Yesterday Herman Snelder, director of a Dutch consultancy and training firm focusing on international cooperation (MDF), tried to bring some sense to the development sector in the Netherlands. A recent debate in The Hague showed the relatively shallowness of the discussions. The major ideological divides remained untouched, possibly illustrating the move to the centre of the labour party in the Netherlands. Socialists, well represented amongst development agencies, embracing liberal principles by virtue of a, what is called, progressive agenda. Happy to jointly do away with conservatism the Dutch liberals and socialists started a journey that will bring them into a 'New World'. Question is: With how many people will they end-up there.
Do public-private partnerships deliver?
The cabinet still has an Anglo-Saxon orientation towards markets and the way they should function, despite the backlash England is experiencing right now from a number of trials of outsourcing key-functions of governance (like the sub-contracting of the London subway). Public-Private partnerships that did not really bring the promised efficiency gains but instead increased the tax burden.
"Management for Development Foundation" rightly asks attention for the what is called Rhineland model that prefers longer term prosperity and stability (stakeholder value) over short-term profits (shareholder value) that characterises the Anglo-Saxon model. However, there is one problem. Due to abundant risk sharing between governments and the private sector in the past decade (quite against liberal principles of free markets where banks should be allowed to fail), the state is close to bankrupt and has to ask its citizens for finance. In situations where the state failed to deliver for its citizens it will be hard to raise public support for government finance.
Localizing the Rhineland model
Therefore, I suggest we reinvent the Rhineland model, bringing it down to the local level. Strong communities will prevail in a world of failing states. The internet offers opportunities to simply by-pass the national boundaries. However, it also offers opportunities for free market capitalists to confuse their socialist counterparts and get them going for ungoverned entrepreneurship on the digital highway. This will cause the freely floating around the globe of capital and resources, easy to catch for those smart enough to master the internet.
Role of ICTs
It is for this reasone that the current WICT ('wicked') conference is of utmost importance to the international development agenda. And a few countries have realized that ideological battles about governing models need to be fought at the digital highway. Traffic rules need to be set. Boundaries agreed. However, typical countries demanding these regulatory frameworks at the moment are Turkey, Russia and Iran. Not really because they favor the Rhineland model over the Anglo-Saxon model but simply to have the means to control 'subversive' citizen movements.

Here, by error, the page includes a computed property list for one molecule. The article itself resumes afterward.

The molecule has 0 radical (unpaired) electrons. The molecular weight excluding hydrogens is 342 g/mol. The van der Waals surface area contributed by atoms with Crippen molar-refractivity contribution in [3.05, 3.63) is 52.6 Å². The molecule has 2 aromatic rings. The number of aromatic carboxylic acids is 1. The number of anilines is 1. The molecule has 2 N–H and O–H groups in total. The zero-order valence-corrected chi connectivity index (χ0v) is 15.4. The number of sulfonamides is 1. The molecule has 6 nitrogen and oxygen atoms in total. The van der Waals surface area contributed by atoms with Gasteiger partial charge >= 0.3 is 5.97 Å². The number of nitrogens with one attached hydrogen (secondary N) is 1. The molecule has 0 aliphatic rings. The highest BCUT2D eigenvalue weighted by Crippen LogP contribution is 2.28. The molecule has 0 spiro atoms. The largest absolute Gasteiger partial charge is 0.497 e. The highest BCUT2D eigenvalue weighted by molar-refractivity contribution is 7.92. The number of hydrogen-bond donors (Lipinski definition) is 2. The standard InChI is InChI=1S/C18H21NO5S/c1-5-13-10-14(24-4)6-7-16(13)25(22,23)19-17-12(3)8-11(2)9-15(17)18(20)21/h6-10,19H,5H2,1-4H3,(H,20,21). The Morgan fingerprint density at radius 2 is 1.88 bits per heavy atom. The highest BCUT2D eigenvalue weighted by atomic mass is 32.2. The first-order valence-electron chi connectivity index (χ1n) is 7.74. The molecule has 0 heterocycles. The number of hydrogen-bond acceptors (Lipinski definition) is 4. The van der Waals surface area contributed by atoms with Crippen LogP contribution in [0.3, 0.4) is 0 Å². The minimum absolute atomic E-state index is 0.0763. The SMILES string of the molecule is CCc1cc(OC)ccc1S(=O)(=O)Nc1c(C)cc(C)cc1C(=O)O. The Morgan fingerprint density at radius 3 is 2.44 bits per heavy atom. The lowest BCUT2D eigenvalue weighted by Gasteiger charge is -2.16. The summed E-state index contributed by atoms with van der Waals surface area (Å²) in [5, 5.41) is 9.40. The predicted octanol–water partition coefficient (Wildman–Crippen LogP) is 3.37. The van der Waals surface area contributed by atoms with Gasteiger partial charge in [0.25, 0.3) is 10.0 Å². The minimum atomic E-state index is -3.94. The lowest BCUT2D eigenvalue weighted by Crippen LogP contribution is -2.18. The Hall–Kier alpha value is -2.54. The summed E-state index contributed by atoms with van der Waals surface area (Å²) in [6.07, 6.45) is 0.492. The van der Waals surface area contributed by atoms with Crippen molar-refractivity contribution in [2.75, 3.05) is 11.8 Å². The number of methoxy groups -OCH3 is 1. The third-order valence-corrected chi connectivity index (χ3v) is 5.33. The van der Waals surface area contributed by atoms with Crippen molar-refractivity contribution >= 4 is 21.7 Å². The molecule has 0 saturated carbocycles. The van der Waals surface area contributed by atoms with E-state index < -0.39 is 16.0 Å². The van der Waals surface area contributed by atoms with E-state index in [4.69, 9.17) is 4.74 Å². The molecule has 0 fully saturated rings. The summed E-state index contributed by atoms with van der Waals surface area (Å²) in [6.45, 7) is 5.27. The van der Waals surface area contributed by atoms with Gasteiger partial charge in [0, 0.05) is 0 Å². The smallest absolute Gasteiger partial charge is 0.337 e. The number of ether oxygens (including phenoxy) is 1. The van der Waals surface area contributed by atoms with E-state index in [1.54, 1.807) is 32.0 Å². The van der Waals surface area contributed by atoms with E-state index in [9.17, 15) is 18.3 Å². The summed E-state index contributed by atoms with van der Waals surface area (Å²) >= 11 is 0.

Here is where the ideological and the instrumental need to be distinguished. The rule setting should support participation, equality and inclusion and avoid discrimination, repression and opportunism that is of a corrupt nature. Where the internet supports breakthroughs in situations of suppression freedom needs to be encouraged. At the same time breakthroughs that are aiming at distorting the status quo and try to bring some new kind of world order, that subsequently requires everyone to submit to, may carry dictatorial characteristics.
System change or alternative systems development
This is why I would like to plea for alternative information and communication networks and protocols to be developed, along with the internet. I do support initiatives like www.ruralweb.info that aims at developing local content for marginalized groups. As in many parts of the world the internet hardly has any relevance to the local political economy. To those with internet access it often provides a doorway to escape to another world.
Therefore it may be worth exploring how to develop independent systems of information exchange that will really be supportive to the local economy and bring information governance back to the local level. These systems may vary from traditional drum beats to highly sophisticated ICT infrastructure. As long as the public and private sector walk alongside each other and citizens can make choices whether or not to make use of the services. I just wonder if such considerations are underpinning the discussions in Dubai at the moment.
Check-out the blog of Samantha Dickinson to follow the conference from a participant perspective.
My name is Reinier van Hoffen, founder of URAIDE.
Click here for a summary.
Also find the text of a lecture Dr. Achterhuis held at the 2012 Bilderberg conference.